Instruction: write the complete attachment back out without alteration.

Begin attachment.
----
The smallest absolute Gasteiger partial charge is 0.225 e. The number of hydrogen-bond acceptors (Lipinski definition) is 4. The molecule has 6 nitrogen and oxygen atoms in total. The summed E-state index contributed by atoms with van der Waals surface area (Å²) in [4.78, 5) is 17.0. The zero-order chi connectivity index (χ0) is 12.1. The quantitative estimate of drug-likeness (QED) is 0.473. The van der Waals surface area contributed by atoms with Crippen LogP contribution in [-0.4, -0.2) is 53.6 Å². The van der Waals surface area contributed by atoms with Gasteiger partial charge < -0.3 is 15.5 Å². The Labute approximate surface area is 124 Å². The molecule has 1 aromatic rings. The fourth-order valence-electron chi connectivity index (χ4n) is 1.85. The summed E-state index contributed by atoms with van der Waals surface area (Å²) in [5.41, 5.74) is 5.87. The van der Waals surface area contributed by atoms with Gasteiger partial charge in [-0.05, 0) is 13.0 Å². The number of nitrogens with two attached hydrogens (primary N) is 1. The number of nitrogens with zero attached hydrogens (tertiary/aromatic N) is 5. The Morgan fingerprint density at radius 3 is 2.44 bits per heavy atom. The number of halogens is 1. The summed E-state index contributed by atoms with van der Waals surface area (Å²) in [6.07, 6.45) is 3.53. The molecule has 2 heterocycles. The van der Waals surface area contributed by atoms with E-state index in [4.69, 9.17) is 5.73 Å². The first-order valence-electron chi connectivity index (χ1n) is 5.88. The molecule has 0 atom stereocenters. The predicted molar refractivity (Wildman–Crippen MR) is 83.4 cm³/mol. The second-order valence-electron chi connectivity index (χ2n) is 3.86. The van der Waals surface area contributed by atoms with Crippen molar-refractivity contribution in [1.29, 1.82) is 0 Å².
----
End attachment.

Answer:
The smallest absolute Gasteiger partial charge is 0.225 e. The number of hydrogen-bond acceptors (Lipinski definition) is 4. The molecule has 6 nitrogen and oxygen atoms in total. The summed E-state index contributed by atoms with van der Waals surface area (Å²) in [4.78, 5) is 17.0. The zero-order chi connectivity index (χ0) is 12.1. The quantitative estimate of drug-likeness (QED) is 0.473. The van der Waals surface area contributed by atoms with Crippen LogP contribution in [-0.4, -0.2) is 53.6 Å². The van der Waals surface area contributed by atoms with Gasteiger partial charge < -0.3 is 15.5 Å². The Labute approximate surface area is 124 Å². The molecule has 1 aromatic rings. The fourth-order valence-electron chi connectivity index (χ4n) is 1.85. The summed E-state index contributed by atoms with van der Waals surface area (Å²) in [5.41, 5.74) is 5.87. The van der Waals surface area contributed by atoms with Gasteiger partial charge in [-0.05, 0) is 13.0 Å². The number of nitrogens with two attached hydrogens (primary N) is 1. The number of nitrogens with zero attached hydrogens (tertiary/aromatic N) is 5. The Morgan fingerprint density at radius 3 is 2.44 bits per heavy atom. The number of halogens is 1. The summed E-state index contributed by atoms with van der Waals surface area (Å²) in [6.07, 6.45) is 3.53. The molecule has 2 heterocycles. The van der Waals surface area contributed by atoms with E-state index in [4.69, 9.17) is 5.73 Å². The first-order valence-electron chi connectivity index (χ1n) is 5.88. The molecule has 0 atom stereocenters. The predicted molar refractivity (Wildman–Crippen MR) is 83.4 cm³/mol. The second-order valence-electron chi connectivity index (χ2n) is 3.86. The van der Waals surface area contributed by atoms with Crippen molar-refractivity contribution in [1.29, 1.82) is 0 Å².